When I was in the 7th grade, the teacher had each of us stand up and tell the class what we wanted to be when we grew up. My little heart pounding, my gut in a twist, I stood when it was my turn and announced that I wanted to be a jockey – and the entire class laughed.
But the joke was on them.
Having for years spent my allowance each week on “Millie The Model” comic books, what I really dreamed of being was a model, just like Millie. Taunted all my young years with the moniker of “plain Jane,” I ached for Millie’s glamorous life, but I couldn’t tell them that. Oh, hell no! To be laughed at for wanting to be a jockey was nothing. To be laughed at for my deepest heart’s desire – that would have been crushing.
When I was in my twenties, my modeling career became a reality, mostly catalogues and print ads for this product or that. Cheryl Tiegs had nothing to fear, but I’d achieved my childhood goal and it was with great pride that I toted my 11 x 14 portfolio of photos all over
on “go sees” just as Millie had done. San Francisco
My thirties found me in
pursuing an accidental acting career. I say “accidental” because never in my life had I ever had such a notion, but from the modeling one thing had led to another and there I was. I would eventually come to learn that in life there are no "accidents." A few commercials, some bit parts in TV shows, and I had succeeded, at least on some level, at what I’d set out to do, and though my heart really wasn’t in it, acting did serve to lead me to the next step on my journey. Hollywood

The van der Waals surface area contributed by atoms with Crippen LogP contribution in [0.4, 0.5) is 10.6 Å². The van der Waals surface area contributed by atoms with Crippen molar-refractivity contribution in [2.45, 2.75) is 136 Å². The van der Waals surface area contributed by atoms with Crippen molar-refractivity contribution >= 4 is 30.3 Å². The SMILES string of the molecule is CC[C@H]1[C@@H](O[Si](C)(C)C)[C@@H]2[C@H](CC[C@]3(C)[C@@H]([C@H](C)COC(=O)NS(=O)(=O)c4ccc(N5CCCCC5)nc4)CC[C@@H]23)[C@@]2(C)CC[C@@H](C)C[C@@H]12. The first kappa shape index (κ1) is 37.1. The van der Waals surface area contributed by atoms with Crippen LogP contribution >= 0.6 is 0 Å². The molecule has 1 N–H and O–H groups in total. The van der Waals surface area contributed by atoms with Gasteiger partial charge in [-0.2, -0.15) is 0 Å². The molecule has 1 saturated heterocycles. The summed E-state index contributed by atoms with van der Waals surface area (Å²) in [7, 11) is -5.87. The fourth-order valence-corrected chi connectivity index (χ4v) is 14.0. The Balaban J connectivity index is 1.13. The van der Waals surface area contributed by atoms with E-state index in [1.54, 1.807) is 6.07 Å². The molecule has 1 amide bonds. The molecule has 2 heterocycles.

Midway through the decade, with younger models hot on my heels and an acting career stalled in the slow lane, change once again happened upon me with the surprising discovery that I not only liked to write, but seemed to have some aptitude at it, and I set my sights on a career writing movies for television. While learning my craft, I wrote spec scripts, took writing classes, pitched ideas, and made the rounds at agents. Finally, after years of this, I got my first movie deal and with it my shiny, plastic Writer’s Guild card. I was in!
TV movies flourished in those years from 1980 through the nineties, and I achieved a pretty decent career for myself with little thought of it ever ending. But end it did, with the arrival of reality-TV, which could be made a lot cheaper and without having to deal with those pesky writers. And so right around the early part of the 21st Century, when a sunny morning in September would forever alter the world as we knew it, my personal world shifted on its axis, as well, and I faced a future without an income.
My decision to go back to school and become a paralegal while in my fifties was daunting and not made any less so by the fact that I was older than the damn teachers, but it was also challenging and exciting. I found a job that allowed me to work from home as I had all those years as a writer, so not much changed except the pay scale, but at least it was a steady gig, which I’d never had in my other professional incarnations.
Which brings me to now. I look around at the path my life has taken from city girl to farm life and marvel at the circuitous route that led me here. It was nothing I could have planned and yet perfectly planned it now seems, as if by some unseen hand that picked me up each time I fell, dusted me off and sent me once again on my way.
Being blessed with good health, I could easily have another 20 years ahead of me. In fact, I’m counting on it. What will they bring? I have no idea, but I sure do find it interesting that while I never became a jockey, horses have played such an important part of my journey.
And to think. It all started with a comic book.